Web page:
Doctors, Patients, and Guns

An automatic pistol handgun with a gun safe and shooting equipment.

By Ajay K. Singh, MBBS, FRCP, MBA
Tuesday, Febraury 7, 2017

A few months back when I saw my primary care physician at one of the Brigham and Women’s Hospital practices, I noticed that there was a question on the pre-visit questionnaire asking about whether I owned a gun. I do not own a gun and never have and so had no problem in answering no to this question.

Recently, however, I noticed an article in Kaiser Health News discussing whether physicians should be allowed under the law to ask about their patients’ gun ownership. Really?

The article states: “Some states have imposed restrictions on gun-related information that patients must provide or that can be collected by providers and state officials. The most notable is Florida, which in 2011 passed the so-called ‘Docs vs. Glocks’ law that generally prohibited doctors from asking patients if they had a gun at home.

The law was found unconstitutional, then that decision was overturned by a divided three-judge panel of the 11th U.S. Circuit Court of Appeals in Atlanta. The full appeals court in turn vacated that decision and heard oral arguments last year, but has yet to rule. In the meantime, the Florida law has not gone into effect.”

So I dug into the literature a bit and came across a comprehensive article on the issue published back in August 2016 in the Annals of Internal Medicine by Wintemute and colleagues.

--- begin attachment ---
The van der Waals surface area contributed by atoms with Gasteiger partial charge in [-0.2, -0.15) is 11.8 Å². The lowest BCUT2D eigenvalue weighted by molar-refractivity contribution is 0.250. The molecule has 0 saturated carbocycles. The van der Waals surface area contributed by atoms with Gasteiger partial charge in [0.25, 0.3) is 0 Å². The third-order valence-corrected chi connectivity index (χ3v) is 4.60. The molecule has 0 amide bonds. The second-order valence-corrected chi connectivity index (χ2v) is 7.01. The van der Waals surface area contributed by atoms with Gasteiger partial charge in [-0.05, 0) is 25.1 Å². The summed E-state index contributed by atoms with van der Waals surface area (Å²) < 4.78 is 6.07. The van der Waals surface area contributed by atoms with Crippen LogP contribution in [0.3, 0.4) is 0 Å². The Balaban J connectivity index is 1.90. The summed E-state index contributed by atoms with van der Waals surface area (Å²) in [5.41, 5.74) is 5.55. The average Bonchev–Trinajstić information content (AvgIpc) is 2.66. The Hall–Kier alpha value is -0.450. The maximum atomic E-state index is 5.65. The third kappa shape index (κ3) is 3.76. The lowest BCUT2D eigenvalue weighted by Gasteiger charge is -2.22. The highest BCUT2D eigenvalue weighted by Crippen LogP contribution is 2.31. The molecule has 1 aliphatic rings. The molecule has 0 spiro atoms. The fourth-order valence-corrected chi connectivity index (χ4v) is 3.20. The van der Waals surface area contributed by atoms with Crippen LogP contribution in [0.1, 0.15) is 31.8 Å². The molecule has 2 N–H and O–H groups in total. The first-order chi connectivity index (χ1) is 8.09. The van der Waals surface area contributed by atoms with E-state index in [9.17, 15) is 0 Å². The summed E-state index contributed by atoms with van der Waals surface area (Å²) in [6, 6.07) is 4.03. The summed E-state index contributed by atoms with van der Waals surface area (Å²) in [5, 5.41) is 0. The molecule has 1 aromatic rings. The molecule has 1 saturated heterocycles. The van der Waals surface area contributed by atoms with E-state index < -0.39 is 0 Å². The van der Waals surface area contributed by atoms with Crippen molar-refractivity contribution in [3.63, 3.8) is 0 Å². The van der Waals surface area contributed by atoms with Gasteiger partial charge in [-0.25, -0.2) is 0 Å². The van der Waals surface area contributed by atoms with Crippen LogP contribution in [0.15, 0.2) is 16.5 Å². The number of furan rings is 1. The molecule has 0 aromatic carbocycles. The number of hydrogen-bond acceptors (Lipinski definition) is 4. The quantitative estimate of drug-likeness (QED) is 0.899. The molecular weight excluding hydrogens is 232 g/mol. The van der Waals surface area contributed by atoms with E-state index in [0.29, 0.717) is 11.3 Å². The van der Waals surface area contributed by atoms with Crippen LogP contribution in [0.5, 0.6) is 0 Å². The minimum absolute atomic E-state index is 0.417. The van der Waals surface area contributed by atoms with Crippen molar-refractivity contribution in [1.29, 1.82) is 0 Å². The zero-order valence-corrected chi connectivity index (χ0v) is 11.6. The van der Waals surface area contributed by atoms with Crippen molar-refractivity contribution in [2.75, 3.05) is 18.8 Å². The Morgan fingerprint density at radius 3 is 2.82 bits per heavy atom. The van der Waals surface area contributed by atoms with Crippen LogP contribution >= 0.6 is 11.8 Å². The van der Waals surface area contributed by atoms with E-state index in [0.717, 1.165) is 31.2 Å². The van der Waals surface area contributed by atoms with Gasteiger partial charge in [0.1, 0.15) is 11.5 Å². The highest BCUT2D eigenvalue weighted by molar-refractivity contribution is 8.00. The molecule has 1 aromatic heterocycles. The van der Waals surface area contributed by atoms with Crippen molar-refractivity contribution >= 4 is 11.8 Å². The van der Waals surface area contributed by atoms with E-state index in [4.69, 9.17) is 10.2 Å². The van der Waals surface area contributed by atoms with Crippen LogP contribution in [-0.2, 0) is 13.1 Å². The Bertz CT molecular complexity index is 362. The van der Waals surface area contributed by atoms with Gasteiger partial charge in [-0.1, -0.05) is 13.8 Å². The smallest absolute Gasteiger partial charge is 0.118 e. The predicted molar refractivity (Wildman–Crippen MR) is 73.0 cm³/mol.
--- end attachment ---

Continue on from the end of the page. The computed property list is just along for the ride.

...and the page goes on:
Some highlights:

  • In 2014, a total of 33,599 Americans died of gunshot wounds.
  • No federal or state statute prohibits physicians from asking about firearms when such information is relevant to the health of the patient or others.
  • When to ask? Firearm information would be directly relevant to the health of an individual patient and that patient’s close contacts under three general conditions:
  1. The first arises when a patient provides information or exhibits behavior suggesting an acutely increased risk for violence, such as explicit or implicit endorsement of suicidal or homicidal intent or ideation.
  2. The second involves patients who possess other individual-level risk factors for future violence. (A history of violence perpetration, patients hospitalized or treated in emergency departments for violent victimization, history of alcohol and/or drug abuse.)
  3. Third, questions about firearms would be relevant for patients in demographic groups that are at increased risk for firearm-related injury. Middle-aged and older white men are at high risk for firearm-related suicide (up to 5 times higher than black men of the same age), and young African-American men are 20 times as likely as young white men to die of firearm-related homicide. Children and adolescents may engage in risk behaviors with firearms because their judgment and cognitive skills are not fully developed.”

The article concludes: “Medical specialty societies recommend asking and counseling about firearms during routine patient care or as an element of risk assessment. Neither the law nor the Second Amendment prohibits such activities, and the First Amendment may protect them.

” Quae Sunt Quasi Quaedam Manifesta” (Latin for “Some things seemed obvious.”)

Ajay Singh, MBBS, FRCPDr. Ajay K. Singh is the Senior Associate Dean for Global and Continuing Education and Director, Master in Medical Sciences in Clinical Investigation (MMSCI) Program at Harvard Medical School. He is also Director, Continuing Medical Education, Department of Medicine and Renal Division at Brigham and Women’s Hospital in Boston.


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